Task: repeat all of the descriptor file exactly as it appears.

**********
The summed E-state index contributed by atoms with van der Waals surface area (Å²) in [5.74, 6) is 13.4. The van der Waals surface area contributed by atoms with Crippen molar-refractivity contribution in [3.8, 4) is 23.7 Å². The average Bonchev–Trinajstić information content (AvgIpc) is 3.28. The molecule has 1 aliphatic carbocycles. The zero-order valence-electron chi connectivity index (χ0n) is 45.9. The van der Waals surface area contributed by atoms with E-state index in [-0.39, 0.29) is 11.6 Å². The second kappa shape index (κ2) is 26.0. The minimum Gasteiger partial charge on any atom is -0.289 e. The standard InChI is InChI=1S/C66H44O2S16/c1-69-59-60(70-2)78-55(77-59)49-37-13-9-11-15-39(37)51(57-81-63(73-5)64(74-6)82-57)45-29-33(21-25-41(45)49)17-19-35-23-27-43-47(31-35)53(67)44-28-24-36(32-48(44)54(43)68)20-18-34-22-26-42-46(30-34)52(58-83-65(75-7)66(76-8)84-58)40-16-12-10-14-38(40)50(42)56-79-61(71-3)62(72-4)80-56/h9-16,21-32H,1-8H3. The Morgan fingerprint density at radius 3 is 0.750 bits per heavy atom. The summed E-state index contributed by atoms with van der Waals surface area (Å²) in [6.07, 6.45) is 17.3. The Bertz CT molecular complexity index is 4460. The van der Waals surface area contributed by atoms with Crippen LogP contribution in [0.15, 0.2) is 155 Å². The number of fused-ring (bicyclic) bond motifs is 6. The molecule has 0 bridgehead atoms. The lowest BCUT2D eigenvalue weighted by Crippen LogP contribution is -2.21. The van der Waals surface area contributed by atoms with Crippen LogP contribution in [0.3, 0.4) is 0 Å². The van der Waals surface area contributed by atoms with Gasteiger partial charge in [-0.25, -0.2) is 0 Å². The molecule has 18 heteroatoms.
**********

The summed E-state index contributed by atoms with van der Waals surface area (Å²) in [5.74, 6) is 13.4. The van der Waals surface area contributed by atoms with Crippen molar-refractivity contribution in [3.8, 4) is 23.7 Å². The average Bonchev–Trinajstić information content (AvgIpc) is 3.28. The molecule has 1 aliphatic carbocycles. The zero-order valence-electron chi connectivity index (χ0n) is 45.9. The van der Waals surface area contributed by atoms with E-state index in [-0.39, 0.29) is 11.6 Å². The second kappa shape index (κ2) is 26.0. The minimum Gasteiger partial charge on any atom is -0.289 e. The standard InChI is InChI=1S/C66H44O2S16/c1-69-59-60(70-2)78-55(77-59)49-37-13-9-11-15-39(37)51(57-81-63(73-5)64(74-6)82-57)45-29-33(21-25-41(45)49)17-19-35-23-27-43-47(31-35)53(67)44-28-24-36(32-48(44)54(43)68)20-18-34-22-26-42-46(30-34)52(58-83-65(75-7)66(76-8)84-58)40-16-12-10-14-38(40)50(42)56-79-61(71-3)62(72-4)80-56/h9-16,21-32H,1-8H3. The Morgan fingerprint density at radius 3 is 0.750 bits per heavy atom. The summed E-state index contributed by atoms with van der Waals surface area (Å²) in [6.07, 6.45) is 17.3. The Bertz CT molecular complexity index is 4460. The van der Waals surface area contributed by atoms with Crippen LogP contribution in [0.15, 0.2) is 155 Å². The number of fused-ring (bicyclic) bond motifs is 6. The molecule has 0 bridgehead atoms. The lowest BCUT2D eigenvalue weighted by Crippen LogP contribution is -2.21. The van der Waals surface area contributed by atoms with Crippen LogP contribution in [0.3, 0.4) is 0 Å². The van der Waals surface area contributed by atoms with Gasteiger partial charge in [-0.25, -0.2) is 0 Å². The molecule has 18 heteroatoms.